Use of Plastic for Road Construction in India

Use of Plastic for Road Construction in India

As of 2017, nearly 8,300 million tonnes of virgin plastics have been produced globally. Of this, only around 9% is recycled and about 12 % incinerated and so a total of about 79 % finds its way into landfills or the natural environment. There has been numerous studies & researches to overcome the growing problem of plastic waste disposal. One possible solution that has made its mark in following years is using plastic for road construction. In 2015, the Union Government issued guidelines for use of plastic waste in roads of National Highways on pilot basis.

The problem of Plastic Waste in India

India consumes an estimated 16.5 million tonnes, as per this June 2018 report of Down to Earth. Additonally, according to industry body FICCI, 43 per cent of India’s plastics are used in packaging and are single-use plastic. Consequently almost 80 percent of total plastic produced in India is discarded. Some of it is either burnt leading to air pollution, ends up in landfills or clogs drains. It chokes animals who eat plastic bags, etc. Plastics found in fields blocks germination and prevent rainwater absorption.

Use of Plastics for Road Construction: Background

Since 2001, the plastic man of India R. Vasudevan, Dean, Thiagarajar College of Engineering, Madurai, and his team at the Centre for Studies on Solid Waste Management (CSSWM) have been researching on feasibility of using Plastics in construction of roads. Laboratory results of mixing waste plastic with heated bitumen and coating the mixture over stone proved positive and he implemented the use of plastic waste on a road constructed inside the premises of his college in 2002. In 2006, the Thiagarajar College of Engineering received the patent for this technology. Later, a performance appraisal by the Central Pollution Control Board (CPCB) showed that plastic roads did not develop familiar defects: potholes, rutting, ravelling or edge flaw, even after four years.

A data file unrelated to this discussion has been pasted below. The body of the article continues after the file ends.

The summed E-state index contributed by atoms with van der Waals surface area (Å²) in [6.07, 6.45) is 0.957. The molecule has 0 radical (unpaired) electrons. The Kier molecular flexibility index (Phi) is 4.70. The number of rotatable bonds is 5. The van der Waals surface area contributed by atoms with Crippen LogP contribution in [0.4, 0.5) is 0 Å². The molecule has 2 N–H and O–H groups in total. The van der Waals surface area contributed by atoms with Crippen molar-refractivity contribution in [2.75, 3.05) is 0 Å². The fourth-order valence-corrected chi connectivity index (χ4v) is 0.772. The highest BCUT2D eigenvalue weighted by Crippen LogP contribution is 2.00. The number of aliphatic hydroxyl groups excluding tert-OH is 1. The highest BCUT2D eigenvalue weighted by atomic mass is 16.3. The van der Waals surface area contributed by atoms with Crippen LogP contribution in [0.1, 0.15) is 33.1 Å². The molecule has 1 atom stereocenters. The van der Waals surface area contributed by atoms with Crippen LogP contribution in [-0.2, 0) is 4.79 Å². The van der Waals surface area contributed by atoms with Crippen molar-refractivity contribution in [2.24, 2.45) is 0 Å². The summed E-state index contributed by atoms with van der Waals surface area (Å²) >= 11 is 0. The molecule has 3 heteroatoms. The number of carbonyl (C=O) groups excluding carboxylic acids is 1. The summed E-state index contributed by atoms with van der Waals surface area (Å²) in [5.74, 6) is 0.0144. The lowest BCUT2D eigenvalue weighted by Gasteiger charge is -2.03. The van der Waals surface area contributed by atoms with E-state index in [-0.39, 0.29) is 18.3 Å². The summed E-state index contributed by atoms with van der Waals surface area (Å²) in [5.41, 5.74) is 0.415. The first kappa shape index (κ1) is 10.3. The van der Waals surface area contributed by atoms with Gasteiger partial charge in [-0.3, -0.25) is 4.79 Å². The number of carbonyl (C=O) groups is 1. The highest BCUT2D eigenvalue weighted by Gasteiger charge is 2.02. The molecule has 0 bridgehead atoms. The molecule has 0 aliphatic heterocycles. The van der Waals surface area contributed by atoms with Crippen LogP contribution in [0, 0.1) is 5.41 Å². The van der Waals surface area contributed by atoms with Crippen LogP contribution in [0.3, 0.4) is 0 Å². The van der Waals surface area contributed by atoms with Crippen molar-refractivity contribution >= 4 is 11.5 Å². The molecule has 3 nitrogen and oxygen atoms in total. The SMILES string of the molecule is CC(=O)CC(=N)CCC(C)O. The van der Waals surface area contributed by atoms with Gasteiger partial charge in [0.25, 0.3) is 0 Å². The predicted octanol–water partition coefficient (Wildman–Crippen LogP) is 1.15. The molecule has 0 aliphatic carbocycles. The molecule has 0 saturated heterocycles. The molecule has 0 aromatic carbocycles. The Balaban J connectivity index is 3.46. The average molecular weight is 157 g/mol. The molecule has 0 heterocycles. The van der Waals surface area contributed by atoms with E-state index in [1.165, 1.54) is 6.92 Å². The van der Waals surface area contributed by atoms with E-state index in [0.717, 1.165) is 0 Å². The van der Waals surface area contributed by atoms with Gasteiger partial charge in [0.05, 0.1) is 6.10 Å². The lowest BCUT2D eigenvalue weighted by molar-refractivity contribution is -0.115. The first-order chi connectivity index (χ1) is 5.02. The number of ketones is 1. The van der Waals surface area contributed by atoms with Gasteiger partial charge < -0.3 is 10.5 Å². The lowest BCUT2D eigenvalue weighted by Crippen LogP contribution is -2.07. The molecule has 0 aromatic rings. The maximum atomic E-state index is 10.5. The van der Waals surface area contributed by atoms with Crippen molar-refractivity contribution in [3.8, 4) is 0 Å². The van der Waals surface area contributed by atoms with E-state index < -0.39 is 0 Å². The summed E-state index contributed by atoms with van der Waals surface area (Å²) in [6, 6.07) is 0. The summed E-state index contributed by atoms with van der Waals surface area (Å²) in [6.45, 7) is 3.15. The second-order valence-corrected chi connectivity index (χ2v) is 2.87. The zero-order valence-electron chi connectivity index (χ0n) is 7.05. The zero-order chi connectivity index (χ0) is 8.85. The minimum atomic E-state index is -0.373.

Additional Benefits of using Plastics for Roads

Besides improving environment sustainability, roads made by Plastics are found more durable and cost-effective. Plastic and bitumen bond well together because both are petroleum products. This combination enhances the road’s ability to carry weight, as well as its life. The roads also show greater resistance to damages caused by heavy rains.

‘Plastic roads’ constructed since 2002 have not developed blisters or potholes, 

Dr. Vasudevan

Key Benefits:

  • Overall consumption of bitumen decreases.
  • While asphalt roads last for three years, roads with plastic have longevity of seven years. (Increased  Marshall Stability Value)
  • Water does not seep through – hence less stripping and potholes
  • Road does not crack or melt, so maintenance cost of the road decreases.
  • Increased load withstanding property( Withstanding increased load transport)
  • No leaching of plastics and no effect of radiation like UV.

Economics of Use of Plastics for Construction in Roads